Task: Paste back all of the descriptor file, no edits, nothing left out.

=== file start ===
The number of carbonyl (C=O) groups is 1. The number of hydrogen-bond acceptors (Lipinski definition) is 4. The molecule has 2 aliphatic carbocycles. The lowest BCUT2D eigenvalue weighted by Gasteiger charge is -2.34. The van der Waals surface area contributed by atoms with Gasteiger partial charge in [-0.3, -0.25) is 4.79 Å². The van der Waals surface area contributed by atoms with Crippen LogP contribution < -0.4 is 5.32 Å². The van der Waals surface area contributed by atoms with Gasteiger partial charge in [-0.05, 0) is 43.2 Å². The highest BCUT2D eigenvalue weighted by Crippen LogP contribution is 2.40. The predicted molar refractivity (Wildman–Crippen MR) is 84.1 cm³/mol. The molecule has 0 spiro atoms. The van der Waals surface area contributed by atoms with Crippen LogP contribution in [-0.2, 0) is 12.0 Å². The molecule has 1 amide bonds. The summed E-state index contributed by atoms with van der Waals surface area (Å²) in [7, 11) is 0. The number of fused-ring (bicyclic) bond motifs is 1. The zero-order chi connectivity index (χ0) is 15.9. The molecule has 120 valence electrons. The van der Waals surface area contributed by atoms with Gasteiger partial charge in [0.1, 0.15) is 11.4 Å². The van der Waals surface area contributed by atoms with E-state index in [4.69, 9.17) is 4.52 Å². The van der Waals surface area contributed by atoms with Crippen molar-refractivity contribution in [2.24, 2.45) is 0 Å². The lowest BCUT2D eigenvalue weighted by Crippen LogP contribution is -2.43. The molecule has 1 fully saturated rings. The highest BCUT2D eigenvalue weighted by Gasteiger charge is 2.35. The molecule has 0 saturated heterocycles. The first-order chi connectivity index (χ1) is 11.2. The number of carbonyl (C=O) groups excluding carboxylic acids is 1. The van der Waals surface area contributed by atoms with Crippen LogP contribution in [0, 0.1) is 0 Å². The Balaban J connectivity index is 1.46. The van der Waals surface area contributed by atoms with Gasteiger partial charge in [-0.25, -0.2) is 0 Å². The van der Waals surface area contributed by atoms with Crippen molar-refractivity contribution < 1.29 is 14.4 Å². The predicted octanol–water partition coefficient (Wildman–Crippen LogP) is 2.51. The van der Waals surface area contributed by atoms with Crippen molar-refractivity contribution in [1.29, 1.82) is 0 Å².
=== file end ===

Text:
The number of carbonyl (C=O) groups is 1. The number of hydrogen-bond acceptors (Lipinski definition) is 4. The molecule has 2 aliphatic carbocycles. The lowest BCUT2D eigenvalue weighted by Gasteiger charge is -2.34. The van der Waals surface area contributed by atoms with Gasteiger partial charge in [-0.3, -0.25) is 4.79 Å². The van der Waals surface area contributed by atoms with Crippen LogP contribution < -0.4 is 5.32 Å². The van der Waals surface area contributed by atoms with Gasteiger partial charge in [-0.05, 0) is 43.2 Å². The highest BCUT2D eigenvalue weighted by Crippen LogP contribution is 2.40. The predicted molar refractivity (Wildman–Crippen MR) is 84.1 cm³/mol. The molecule has 0 spiro atoms. The van der Waals surface area contributed by atoms with Crippen LogP contribution in [-0.2, 0) is 12.0 Å². The molecule has 1 amide bonds. The summed E-state index contributed by atoms with van der Waals surface area (Å²) in [7, 11) is 0. The number of fused-ring (bicyclic) bond motifs is 1. The zero-order chi connectivity index (χ0) is 15.9. The molecule has 120 valence electrons. The van der Waals surface area contributed by atoms with Gasteiger partial charge in [0.1, 0.15) is 11.4 Å². The van der Waals surface area contributed by atoms with E-state index in [4.69, 9.17) is 4.52 Å². The van der Waals surface area contributed by atoms with Crippen molar-refractivity contribution in [2.24, 2.45) is 0 Å². The lowest BCUT2D eigenvalue weighted by Crippen LogP contribution is -2.43. The molecule has 1 fully saturated rings. The highest BCUT2D eigenvalue weighted by Gasteiger charge is 2.35. The molecule has 0 saturated heterocycles. The first-order chi connectivity index (χ1) is 11.2. The number of carbonyl (C=O) groups excluding carboxylic acids is 1. The van der Waals surface area contributed by atoms with Crippen LogP contribution in [0, 0.1) is 0 Å². The Balaban J connectivity index is 1.46. The van der Waals surface area contributed by atoms with Gasteiger partial charge in [-0.25, -0.2) is 0 Å². The van der Waals surface area contributed by atoms with Crippen molar-refractivity contribution < 1.29 is 14.4 Å². The predicted octanol–water partition coefficient (Wildman–Crippen LogP) is 2.51. The van der Waals surface area contributed by atoms with Crippen molar-refractivity contribution in [1.29, 1.82) is 0 Å².